Of course, inspiration may only go so far. Ukraine’s perseverance may not be enough for it to prevail, and the odds are long. But the massive outpouring of emotional, material, and financial support has been heartening, and it makes it impossible for us to turn away.

7 PR Tips For Digital Reputation Management

One foundation of a good public relations campaign is reputation management. Whether for a brand or an individual, most good PR people spend their time helping internal or external clients create a positive perception among key audiences or building a specific kind of reputation in the marketplace.

The growth of social and digital media, of course, presents both challenges and opportunities for reputation management. Digital content like customer reviews, blog posts, or social updates can help tell a story about professional expertise or insights. Conversely, the absence of a digital footprint can raise questions about career achievements or professional standing. It pays to stand out — but in a positive way.

The good news is there are tenets of reputation management that apply both professional and personal branding. Here’s how any professional can borrow PR expertise to build the reputation they want to convey to prospects, peers, and employers.

Maximize your digital footprint

You can’t manage everything on the web, but there’s plenty that is under your own control, and the first step is to optimize all the pages you own. Create personal and business sites that you manage where possible – on all search and social platforms. Make sure you own the domains for your name, and keep your information updated. Be present on key social media platforms, and post proactively. If it’s too overwhelming to make an impact on every platform, select the three most relevant ones and commit an hour a day to posting and responding to professional commentary. LinkedIn, Twitter, and Facebook are likely to be the most useful for digital reputation-building, and all are well optimized by Google.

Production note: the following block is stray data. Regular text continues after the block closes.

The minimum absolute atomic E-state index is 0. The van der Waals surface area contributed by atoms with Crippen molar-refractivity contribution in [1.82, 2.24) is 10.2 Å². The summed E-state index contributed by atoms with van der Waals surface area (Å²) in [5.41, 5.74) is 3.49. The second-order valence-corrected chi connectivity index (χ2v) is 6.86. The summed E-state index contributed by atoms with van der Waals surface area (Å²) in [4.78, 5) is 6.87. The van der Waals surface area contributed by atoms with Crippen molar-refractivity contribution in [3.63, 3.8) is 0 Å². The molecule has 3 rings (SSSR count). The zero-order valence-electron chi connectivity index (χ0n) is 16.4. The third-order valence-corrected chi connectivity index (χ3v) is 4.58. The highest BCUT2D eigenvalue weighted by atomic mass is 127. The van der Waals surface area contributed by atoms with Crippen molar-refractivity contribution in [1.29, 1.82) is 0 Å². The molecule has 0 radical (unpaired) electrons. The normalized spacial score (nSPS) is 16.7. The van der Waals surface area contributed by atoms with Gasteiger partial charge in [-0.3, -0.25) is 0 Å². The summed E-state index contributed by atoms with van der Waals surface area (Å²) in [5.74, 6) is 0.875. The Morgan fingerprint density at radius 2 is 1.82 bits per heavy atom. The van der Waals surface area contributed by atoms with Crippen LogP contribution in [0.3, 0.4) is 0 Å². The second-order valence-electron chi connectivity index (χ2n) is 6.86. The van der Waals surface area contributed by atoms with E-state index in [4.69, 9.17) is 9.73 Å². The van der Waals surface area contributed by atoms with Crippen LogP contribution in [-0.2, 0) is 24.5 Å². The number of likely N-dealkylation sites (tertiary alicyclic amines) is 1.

Understand SEO basics

You don’t need to hire an SEO agency or be a search expert to take advantage of SEO principles, but it helps to grasp the basics. For most professionals, it comes down to an optimized web presence, regular production of fresh, relevant, high-quality content, and judicious use of relevant keywords. The first step is the creation of a website or page including the very terms and keywords that people searching for your expertise will use. It’s helpful to think like someone looking for your particular expertise; for example, our website emphasizes phrases like “top New York PR agency” and “best technology PR” instead of less searchable copy like “our clients love us.”  The most challenging piece for most professionals is content production, because it’s time-consuming, and it may not make a difference for several months. But Google rewards fresh, relevant content, so it pays to invest time in blogging, social updates, and comments on professional community sites.